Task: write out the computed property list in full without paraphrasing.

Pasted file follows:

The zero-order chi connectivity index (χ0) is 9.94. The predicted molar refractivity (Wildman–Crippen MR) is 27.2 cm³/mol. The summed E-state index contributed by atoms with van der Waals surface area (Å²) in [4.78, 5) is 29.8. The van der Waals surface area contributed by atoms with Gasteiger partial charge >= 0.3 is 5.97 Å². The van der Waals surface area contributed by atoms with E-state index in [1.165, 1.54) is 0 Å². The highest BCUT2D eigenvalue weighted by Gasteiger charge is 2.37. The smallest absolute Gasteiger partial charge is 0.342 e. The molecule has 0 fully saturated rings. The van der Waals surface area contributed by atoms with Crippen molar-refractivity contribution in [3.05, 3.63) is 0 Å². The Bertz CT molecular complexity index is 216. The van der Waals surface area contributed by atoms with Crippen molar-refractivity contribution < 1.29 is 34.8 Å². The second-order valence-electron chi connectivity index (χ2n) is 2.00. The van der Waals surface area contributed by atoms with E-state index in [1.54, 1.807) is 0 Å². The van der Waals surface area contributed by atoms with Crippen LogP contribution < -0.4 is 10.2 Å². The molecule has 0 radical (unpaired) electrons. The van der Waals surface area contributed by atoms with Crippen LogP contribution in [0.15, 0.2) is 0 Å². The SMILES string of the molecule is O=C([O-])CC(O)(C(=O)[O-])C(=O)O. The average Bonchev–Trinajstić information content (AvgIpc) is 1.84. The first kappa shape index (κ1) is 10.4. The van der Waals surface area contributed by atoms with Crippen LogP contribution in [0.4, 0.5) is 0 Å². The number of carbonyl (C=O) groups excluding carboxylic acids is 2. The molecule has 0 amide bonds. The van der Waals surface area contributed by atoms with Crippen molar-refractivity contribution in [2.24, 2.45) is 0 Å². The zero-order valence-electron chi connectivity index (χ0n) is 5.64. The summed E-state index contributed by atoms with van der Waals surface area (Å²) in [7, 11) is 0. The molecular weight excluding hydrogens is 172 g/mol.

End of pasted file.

The zero-order chi connectivity index (χ0) is 9.94. The predicted molar refractivity (Wildman–Crippen MR) is 27.2 cm³/mol. The summed E-state index contributed by atoms with van der Waals surface area (Å²) in [4.78, 5) is 29.8. The van der Waals surface area contributed by atoms with Gasteiger partial charge >= 0.3 is 5.97 Å². The van der Waals surface area contributed by atoms with E-state index in [1.165, 1.54) is 0 Å². The highest BCUT2D eigenvalue weighted by Gasteiger charge is 2.37. The smallest absolute Gasteiger partial charge is 0.342 e. The molecule has 0 fully saturated rings. The van der Waals surface area contributed by atoms with Crippen molar-refractivity contribution in [3.05, 3.63) is 0 Å². The Bertz CT molecular complexity index is 216. The van der Waals surface area contributed by atoms with Crippen molar-refractivity contribution < 1.29 is 34.8 Å². The second-order valence-electron chi connectivity index (χ2n) is 2.00. The van der Waals surface area contributed by atoms with E-state index in [1.54, 1.807) is 0 Å². The van der Waals surface area contributed by atoms with Crippen LogP contribution < -0.4 is 10.2 Å². The molecule has 0 radical (unpaired) electrons. The van der Waals surface area contributed by atoms with Crippen LogP contribution in [0.15, 0.2) is 0 Å². The SMILES string of the molecule is O=C([O-])CC(O)(C(=O)[O-])C(=O)O. The average Bonchev–Trinajstić information content (AvgIpc) is 1.84. The first kappa shape index (κ1) is 10.4. The van der Waals surface area contributed by atoms with Crippen LogP contribution in [0.4, 0.5) is 0 Å². The number of carbonyl (C=O) groups excluding carboxylic acids is 2. The molecule has 0 amide bonds. The van der Waals surface area contributed by atoms with Crippen molar-refractivity contribution in [2.24, 2.45) is 0 Å². The zero-order valence-electron chi connectivity index (χ0n) is 5.64. The summed E-state index contributed by atoms with van der Waals surface area (Å²) in [7, 11) is 0. The molecular weight excluding hydrogens is 172 g/mol.